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Environmentalists, Oil Producers Eye NM Land Commissioner Race

By October 31, 2018September 29th, 2022Democracy

Roz Brown | Public News Service
ALBUQUERQUE, N.M. – The surge of oil and gas drilling in New Mexico in the past 18 months also has led to a surge of influence spending in the race for the next Commissioner of Public Lands.
Democrat Stephanie Garcia Richard, Republican Pat Lyons and Libertarian Michael Lucero all want the job, but Chevron Corp. has poured $2 million into the race to support Lyons, primarily through television ads.
Lilliana Castillo, communications director for Conservation Voters New Mexico, said the state deserves a commissioner who will hold oil and gas companies accountable and protect New Mexico’s air, land and water.
“In New Mexico, in particular, we have more acres of state trust land than any other state in the country,” she said, “so that makes the commissioner of public lands the most powerful land manager in the West.”
A Lyons spokesperson said they had no control over who contributes money to his campaign.
Castillo noted that the commissioner also has the power to regulate methane emissions, in a state where the Four Corners methane cloud is as large as Delaware. The State Land Office oversees 9 million surface acres and 13 million subsurface acres that are leased for oil and gas production.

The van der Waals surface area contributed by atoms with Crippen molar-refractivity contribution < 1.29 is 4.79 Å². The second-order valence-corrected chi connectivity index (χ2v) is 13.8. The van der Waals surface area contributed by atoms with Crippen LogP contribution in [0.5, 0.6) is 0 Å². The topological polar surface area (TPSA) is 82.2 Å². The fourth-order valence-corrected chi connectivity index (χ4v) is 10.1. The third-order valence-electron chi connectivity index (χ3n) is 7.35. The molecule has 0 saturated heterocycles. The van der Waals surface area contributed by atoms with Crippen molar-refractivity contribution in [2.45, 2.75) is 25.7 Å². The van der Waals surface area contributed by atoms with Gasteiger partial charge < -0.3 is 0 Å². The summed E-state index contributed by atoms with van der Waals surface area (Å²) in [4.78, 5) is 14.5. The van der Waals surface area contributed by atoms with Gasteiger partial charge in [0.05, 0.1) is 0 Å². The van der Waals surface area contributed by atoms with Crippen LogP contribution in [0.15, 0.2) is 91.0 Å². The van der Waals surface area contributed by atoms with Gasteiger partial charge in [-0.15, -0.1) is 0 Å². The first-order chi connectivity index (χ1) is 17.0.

Production levels have soared this year, due in part to regulation cutbacks by the Trump administration. New Mexico’s hospitals, infrastructure, higher education and public schools are the primary recipients of state trust land revenues.
Castillo said she thinks outside interests shouldn’t be able to “buy” one of New Mexico’s most powerful statewide offices.
“Oil and gas is trying to buy their own landlord, and this is a precedent we do not want to see on our state trust lands,” she said. “We need to bring to light that these special interests are trying to influence our elections in a big way.”
New Mexico’s economy relies heavily on the boom-and-bust revenues from oil and gas production. Castillo said renewable energy, including wind and solar energy, need to be part of diversifying the state’s economy for future generations.